One of the worst kept secrets in Dutch politics is out: Sigrid Kaag will stand for the leadership of coalition party D66 at next year’s election.
The 58-year-old said she wanted to become the first Dutch female prime minister. ‘I want to help the Netherlands out of the crisis. It’s about having the courage to be there in difficult times and not walk away.’
Kaag’s decision was widely expected after she ruled herself out of the running earlier this month to be the next director-general of the World Trade Organization. Her chances were also boosted when party colleague and interior minister Kajsa Ollongren said she would not be standing, having recently returned from nearly six months’ sick leave.
D66’s current parliamentary group leader, Rob Jetten, took over from Alexander Pechtold in 2018, but has not yet decided whether he will challenge Kaag. If there is a leadership contest, party members will vote in September.
An opinion poll by Maurice de Hond on Sunday indicated that GroenLinks and Labour (PvdA) voters were three times more likely to switch to D66 if Kaag were leader rather than Jetten. Her chances of becoming prime minister remain a long shot, given that the party is currently seventh in the polls and projected to lose nearly half its 19 seats.
Kaag returned to the Netherlands in 2017 to become minister for international trade and development co-operation after a 20-year career with the United Nations. As a special envoy in Syria she co-ordinated the mission to destroy Syria’s stock of chemical weapons in 2013, earning the personal thanks of US president Barack Obama.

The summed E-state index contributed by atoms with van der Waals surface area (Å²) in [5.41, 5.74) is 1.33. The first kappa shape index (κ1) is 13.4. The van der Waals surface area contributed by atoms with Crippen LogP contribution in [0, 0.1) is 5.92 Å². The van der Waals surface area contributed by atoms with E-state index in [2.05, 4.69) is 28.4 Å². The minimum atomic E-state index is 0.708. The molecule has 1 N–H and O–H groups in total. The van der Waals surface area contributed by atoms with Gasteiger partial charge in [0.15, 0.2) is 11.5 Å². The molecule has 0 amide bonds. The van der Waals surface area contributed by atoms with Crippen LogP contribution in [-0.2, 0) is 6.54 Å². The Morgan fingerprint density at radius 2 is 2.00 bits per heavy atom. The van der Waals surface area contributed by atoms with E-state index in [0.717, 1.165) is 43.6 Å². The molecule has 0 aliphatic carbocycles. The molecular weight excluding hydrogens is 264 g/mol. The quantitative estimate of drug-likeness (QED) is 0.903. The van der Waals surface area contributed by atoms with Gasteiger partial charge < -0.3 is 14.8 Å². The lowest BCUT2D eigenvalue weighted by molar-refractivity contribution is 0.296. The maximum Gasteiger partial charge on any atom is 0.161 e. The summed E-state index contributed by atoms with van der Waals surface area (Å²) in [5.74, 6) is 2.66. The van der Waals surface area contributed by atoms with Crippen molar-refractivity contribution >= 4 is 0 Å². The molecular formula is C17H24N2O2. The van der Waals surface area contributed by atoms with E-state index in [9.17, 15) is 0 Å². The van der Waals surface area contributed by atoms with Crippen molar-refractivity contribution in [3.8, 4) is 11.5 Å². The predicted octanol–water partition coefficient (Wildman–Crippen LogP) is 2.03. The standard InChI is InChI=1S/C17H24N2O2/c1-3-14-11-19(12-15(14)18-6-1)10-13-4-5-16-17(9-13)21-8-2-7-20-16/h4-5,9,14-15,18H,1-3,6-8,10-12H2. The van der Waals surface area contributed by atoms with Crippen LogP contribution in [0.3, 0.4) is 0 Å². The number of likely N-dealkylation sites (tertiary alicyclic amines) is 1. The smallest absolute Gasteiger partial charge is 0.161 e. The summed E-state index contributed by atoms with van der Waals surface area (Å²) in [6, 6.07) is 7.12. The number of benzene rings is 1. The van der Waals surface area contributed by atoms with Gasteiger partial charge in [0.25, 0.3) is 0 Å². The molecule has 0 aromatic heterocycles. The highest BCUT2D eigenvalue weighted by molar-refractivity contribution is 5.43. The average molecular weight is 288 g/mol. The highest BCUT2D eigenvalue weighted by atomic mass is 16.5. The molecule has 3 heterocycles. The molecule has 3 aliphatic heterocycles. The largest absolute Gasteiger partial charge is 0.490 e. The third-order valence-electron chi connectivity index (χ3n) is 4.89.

After studying in Leiden, Oxford, the American University in Cairo and Exeter, Kaag worked for Shell and the Dutch foreign affairs ministry before joining the UN in 1993. She has had postings in Beirut, Vienna and Khartoum, Sudan.
Her marriage to Anis al-Qaq, a former junior minister in the Palestinian government, attracted the attention of far-right politicians who have sought to brand her a terrorist sympathiser. Last year Kaag delivered an address to members of the pro-Israel campaign group CIDI in The Hague last year in which she voiced her opposition to the ‘boycott Israel’ movement.
Kaag told Vrij Nederland she had made her decision to stand for the leadership in February. ‘I think the Netherlands needs new leadership,’ she said. ‘I want a tolerant society and to put the Netherlands back on the map in Europe and the world.
‘I have worked in countries in peacetime and wartime. I have experience with crises. Moreover, I’m not shaped by politics. I come from a much broader world.’
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